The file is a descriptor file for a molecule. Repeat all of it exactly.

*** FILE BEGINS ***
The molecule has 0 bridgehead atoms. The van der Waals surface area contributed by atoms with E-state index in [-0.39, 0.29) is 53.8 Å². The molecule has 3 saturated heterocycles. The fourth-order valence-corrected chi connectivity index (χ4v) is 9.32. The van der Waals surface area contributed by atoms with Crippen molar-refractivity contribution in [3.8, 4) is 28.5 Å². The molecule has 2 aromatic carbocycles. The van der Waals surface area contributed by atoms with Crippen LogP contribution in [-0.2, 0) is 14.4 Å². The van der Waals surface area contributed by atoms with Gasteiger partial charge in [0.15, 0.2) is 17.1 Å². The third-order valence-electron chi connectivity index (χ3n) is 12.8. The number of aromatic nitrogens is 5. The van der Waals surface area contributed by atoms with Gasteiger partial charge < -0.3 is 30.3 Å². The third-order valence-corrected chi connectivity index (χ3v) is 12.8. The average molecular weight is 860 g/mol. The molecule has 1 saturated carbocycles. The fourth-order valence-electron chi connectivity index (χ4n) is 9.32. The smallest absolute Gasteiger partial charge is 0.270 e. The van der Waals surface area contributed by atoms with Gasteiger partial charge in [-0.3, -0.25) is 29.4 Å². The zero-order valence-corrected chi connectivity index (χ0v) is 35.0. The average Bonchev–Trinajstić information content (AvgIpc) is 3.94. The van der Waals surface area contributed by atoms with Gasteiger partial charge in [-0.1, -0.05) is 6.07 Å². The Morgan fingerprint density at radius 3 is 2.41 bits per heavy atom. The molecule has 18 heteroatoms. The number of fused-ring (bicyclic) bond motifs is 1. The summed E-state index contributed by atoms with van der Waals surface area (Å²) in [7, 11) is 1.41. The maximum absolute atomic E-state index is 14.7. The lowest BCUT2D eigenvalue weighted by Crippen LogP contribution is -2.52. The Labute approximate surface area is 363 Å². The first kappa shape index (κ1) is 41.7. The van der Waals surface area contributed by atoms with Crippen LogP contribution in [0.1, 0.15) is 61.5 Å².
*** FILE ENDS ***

The molecule has 0 bridgehead atoms. The van der Waals surface area contributed by atoms with E-state index in [-0.39, 0.29) is 53.8 Å². The molecule has 3 saturated heterocycles. The fourth-order valence-corrected chi connectivity index (χ4v) is 9.32. The van der Waals surface area contributed by atoms with Crippen molar-refractivity contribution in [3.8, 4) is 28.5 Å². The molecule has 2 aromatic carbocycles. The van der Waals surface area contributed by atoms with Crippen LogP contribution in [-0.2, 0) is 14.4 Å². The van der Waals surface area contributed by atoms with Gasteiger partial charge in [0.15, 0.2) is 17.1 Å². The third-order valence-electron chi connectivity index (χ3n) is 12.8. The number of aromatic nitrogens is 5. The van der Waals surface area contributed by atoms with Gasteiger partial charge < -0.3 is 30.3 Å². The third-order valence-corrected chi connectivity index (χ3v) is 12.8. The average molecular weight is 860 g/mol. The molecule has 1 saturated carbocycles. The fourth-order valence-electron chi connectivity index (χ4n) is 9.32. The smallest absolute Gasteiger partial charge is 0.270 e. The van der Waals surface area contributed by atoms with Gasteiger partial charge in [-0.3, -0.25) is 29.4 Å². The zero-order valence-corrected chi connectivity index (χ0v) is 35.0. The average Bonchev–Trinajstić information content (AvgIpc) is 3.94. The van der Waals surface area contributed by atoms with Gasteiger partial charge in [-0.1, -0.05) is 6.07 Å². The Morgan fingerprint density at radius 3 is 2.41 bits per heavy atom. The molecule has 18 heteroatoms. The number of fused-ring (bicyclic) bond motifs is 1. The summed E-state index contributed by atoms with van der Waals surface area (Å²) in [7, 11) is 1.41. The maximum absolute atomic E-state index is 14.7. The lowest BCUT2D eigenvalue weighted by Crippen LogP contribution is -2.52. The Labute approximate surface area is 363 Å². The first kappa shape index (κ1) is 41.7. The van der Waals surface area contributed by atoms with Crippen LogP contribution in [0.1, 0.15) is 61.5 Å².